Having bid Ada good-bye, we made our way out of Aamjiwinaang and headed back toward Highway 402, threading north from the reserve, back through the refinery fields directly into the city. We found ourselves in the older streets of Sarnia, lined in pre World War II clapboard workers houses in white, pale blue, yellow and just plain grey. We continued northward through an area of well-kept small brick bungalows, fifties and sixties vintage, maybe eleven hundred feet in size, on smaller lots – you could tell from their proliferation when the local economy had really taken off and where the well-paid post-war plant employees had settled. We veered westward briefly, to the riverfront and the small downtown, looking gritty and dead late that Sunday afternoon; and finally, we made our way northeast, through some streets of two-storey brick homes, middling middle class, sitting on their sooty, snow-covered lawns with some lights just starting to come on through the windows.
London Road, just below the highway, was a typical Ontario thoroughfare – a couple of Tim Horton’s, a familiar Loblaw’s and Shoppers Drug Mart in adjacent strip malls, and the usual line-up of fast-food outlets, from which we selected East Side Mario’s. As we parked, we were talking about how this city – the most important site, by far, in a $21 billion Ontario chemical industry – how this place was so out of sight and so out of mind for the rest of the province, jammed against the water down at the bottom of Lake Huron. Thousands of people cut through it every day on the 402, headed for the Blue Water Bridge and the U.S.A., and thousands came back; but few stopped. Certainly people in Toronto never gave Sarnia a second thought, one way or the other.
Of course, a fundamental fact of life in the whole region, where chemicals are made, and made into consumer goods, where a vast, multi-sited nexus of interdependent and interconnected enterprises spreads throughout both urban and agricultural tracts, is that if you are working class, or a person of colour, you are likely to be at serious risk from toxic chemicals. The risk can be current and active – like Chemical Valley – or it can be the highly toxic legacy of derelict buildings and sites (“redfields” or “brownfields”), that poison the ground and water infrastructure and continue to hurt people, generations after the industry has left.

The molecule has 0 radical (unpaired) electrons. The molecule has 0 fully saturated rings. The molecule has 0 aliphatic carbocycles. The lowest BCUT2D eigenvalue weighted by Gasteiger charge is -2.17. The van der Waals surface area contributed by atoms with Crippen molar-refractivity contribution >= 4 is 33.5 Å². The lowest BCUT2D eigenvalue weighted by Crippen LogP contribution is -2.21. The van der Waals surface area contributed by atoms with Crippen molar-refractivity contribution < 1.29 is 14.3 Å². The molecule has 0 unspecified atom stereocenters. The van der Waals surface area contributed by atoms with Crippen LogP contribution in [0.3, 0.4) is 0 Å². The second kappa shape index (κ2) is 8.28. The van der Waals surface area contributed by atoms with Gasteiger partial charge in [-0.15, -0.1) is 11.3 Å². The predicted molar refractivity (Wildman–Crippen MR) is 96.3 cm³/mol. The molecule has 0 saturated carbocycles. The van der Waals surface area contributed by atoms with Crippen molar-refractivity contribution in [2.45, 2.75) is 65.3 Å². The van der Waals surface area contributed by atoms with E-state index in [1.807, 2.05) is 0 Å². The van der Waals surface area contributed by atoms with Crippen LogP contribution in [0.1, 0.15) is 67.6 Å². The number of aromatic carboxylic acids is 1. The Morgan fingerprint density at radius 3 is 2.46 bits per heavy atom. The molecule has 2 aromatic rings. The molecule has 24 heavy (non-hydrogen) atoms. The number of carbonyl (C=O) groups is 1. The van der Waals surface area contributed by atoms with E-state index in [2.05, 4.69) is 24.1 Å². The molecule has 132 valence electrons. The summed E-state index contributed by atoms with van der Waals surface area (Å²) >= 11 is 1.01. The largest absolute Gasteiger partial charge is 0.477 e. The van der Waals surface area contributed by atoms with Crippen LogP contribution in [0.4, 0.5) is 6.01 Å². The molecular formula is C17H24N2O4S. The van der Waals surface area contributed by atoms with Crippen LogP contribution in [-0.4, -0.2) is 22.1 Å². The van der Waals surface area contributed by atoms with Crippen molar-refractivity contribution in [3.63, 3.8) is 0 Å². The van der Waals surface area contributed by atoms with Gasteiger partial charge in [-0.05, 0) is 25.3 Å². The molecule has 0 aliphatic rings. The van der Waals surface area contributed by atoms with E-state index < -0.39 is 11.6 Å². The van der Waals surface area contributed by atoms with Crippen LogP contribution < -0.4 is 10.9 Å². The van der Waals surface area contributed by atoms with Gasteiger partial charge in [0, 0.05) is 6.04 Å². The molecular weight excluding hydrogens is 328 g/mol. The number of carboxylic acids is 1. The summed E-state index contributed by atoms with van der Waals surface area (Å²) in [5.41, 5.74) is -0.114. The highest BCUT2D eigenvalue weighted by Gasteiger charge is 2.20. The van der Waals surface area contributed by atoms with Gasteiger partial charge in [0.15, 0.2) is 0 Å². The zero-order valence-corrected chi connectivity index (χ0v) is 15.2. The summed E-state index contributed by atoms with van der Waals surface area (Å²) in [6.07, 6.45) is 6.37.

Map identifying more than 10,000 redfields for reclamation in Detroit. These points overlap with class and race. (graphic: DWEJ)
The upper middle classes, and, of course, the really rich live in protected areas of great wealth – “luxury zones,” if you like, in contrast to “sacrifice zones” – away from the worst of the emissions. They don’t see or smell the chemicals, and it seems they live in a different universe. But even they do not entirely escape the by-products of what happens in the region, even when they are not directly cheek by jowl. For example, David’s aunt and cousins, firmly middle class, the ones who died of cancer well before the age of sixty, lived in the town of St. Clair right across the river from Sarnia’s Petrochemical Refining Complex, which is to say, mostly upwind of it, though in summer, they were in the path of the plume of the Marysville and East China power plants just to the south. But their town took its water from the St. Clair River, and was close to a large plastics plant in Marysville as well. In recent years, a cluster of kidney cancers among children was identified between St. Clair and Marine City, another few miles to the south. And David’s family, like too many others in the region, paid a very heavy price. So, the risk area is a lot bigger than the industrial zones as such.
Still, whether you live close or far from industry is a very big deal indeed, and this is exactly what David and I were talking about as we took our seats in the restaurant on London Road. We knew where the well-to-do and the truly wealthy lived in Detroit and Windsor, but we had seen no evidence of them so far in Sarnia. We knew there had to be a significant number of senior engineers, managers and executives overseeing these operations and linking them with the rest of their parent corporations and the rest of the world, highly paid and living somewhere nearby. So as we perused the menus, we were wondering whether those people had neighbourhoods north of the 402.